Document Type


Publication Title

Utah Law Review

Publication Date




First Page




In a tragic case that received international attention, 15-year-old Phoebe Prince killed herself after being bullied—both physically and online—by some of her classmates. Phoebe had moved to Massachusetts from a small town in Ireland, enrolling as a freshman at South Hadley High School. After a brief relationship with a popular boy in the senior class, the taunting by her classmates began. Some students called her an “Irish slut” and a “whore,” knocked things out of her hands, and sent her threatening texts. Some of the students used Facebook and Twitter to speak badly about her. Phoebe suffered this treatment for three months and then hung herself on the stairwell of her home on January 14, 2010. Stories like this led the Massachusetts legislature to create and implement a comprehensive antibullying law.

Phoebe Prince was the victim of bullying and cyberbullying. Bullying refers to “a specific type of aggression in which (1) the behavior is intended to harm or disturb, (2) the behavior occurs repeatedly over time, and (3) there is an imbalance of power, with a more powerful person or group attacking a less powerful one.” The aggression can be verbal (e.g., persistent name-calling), physical (e.g., hitting), or psychological (e.g., spreading humiliating rumors). In differentiating bullying from other forms of harmful behavior, Sameer Hinduja and Justin W. Patchin, observe the following distinctions:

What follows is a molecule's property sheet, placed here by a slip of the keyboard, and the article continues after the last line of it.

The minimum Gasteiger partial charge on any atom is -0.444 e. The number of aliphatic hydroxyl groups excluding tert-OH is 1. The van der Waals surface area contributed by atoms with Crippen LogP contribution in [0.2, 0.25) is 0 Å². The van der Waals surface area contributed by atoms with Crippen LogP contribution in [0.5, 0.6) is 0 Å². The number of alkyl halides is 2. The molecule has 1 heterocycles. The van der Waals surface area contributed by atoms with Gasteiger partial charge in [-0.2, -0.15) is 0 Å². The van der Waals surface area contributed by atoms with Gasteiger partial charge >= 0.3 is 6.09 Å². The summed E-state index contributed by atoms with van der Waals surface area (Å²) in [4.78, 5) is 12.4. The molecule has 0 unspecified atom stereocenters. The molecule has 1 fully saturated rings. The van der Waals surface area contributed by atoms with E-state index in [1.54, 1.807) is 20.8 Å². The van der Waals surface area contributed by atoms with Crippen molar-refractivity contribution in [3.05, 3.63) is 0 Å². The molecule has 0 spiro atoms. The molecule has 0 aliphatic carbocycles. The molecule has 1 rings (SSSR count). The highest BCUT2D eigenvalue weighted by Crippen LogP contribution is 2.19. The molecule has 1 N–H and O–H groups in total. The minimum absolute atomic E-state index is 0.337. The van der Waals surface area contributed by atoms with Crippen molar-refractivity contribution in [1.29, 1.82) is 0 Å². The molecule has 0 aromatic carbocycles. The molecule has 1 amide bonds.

• When someone says or does something unintentionally hurtful and they do it once, that’s rude.

• When someone says or does something intentionally hurtful and they do it once, that’s mean.

• When someone says or does something intentionally hurtful and they keep doing it—even when you tell them to stop or show them that you’re upset—that’s bullying.

Cyberbullying is similar to traditional bullying, but it involves the use of electronic devices and social media platforms to commit this intentional and repeated aggression—namely verbal and psychological attacks—against weaker victims. For reasons I give in this Article, cyberbullying has some unique characteristics that make it much more dangerous than offline bullying. Indeed, cyberbullying is so harmful that it should be given diminished First Amendment protection as schools seek ways to regulate it.



To view the content in your browser, please download Adobe Reader or, alternately,
you may Download the file to your hard drive.

NOTE: The latest versions of Adobe Reader do not support viewing PDF files within Firefox on Mac OS and if you are using a modern (Intel) Mac, there is no official plugin for viewing PDF files within the browser window.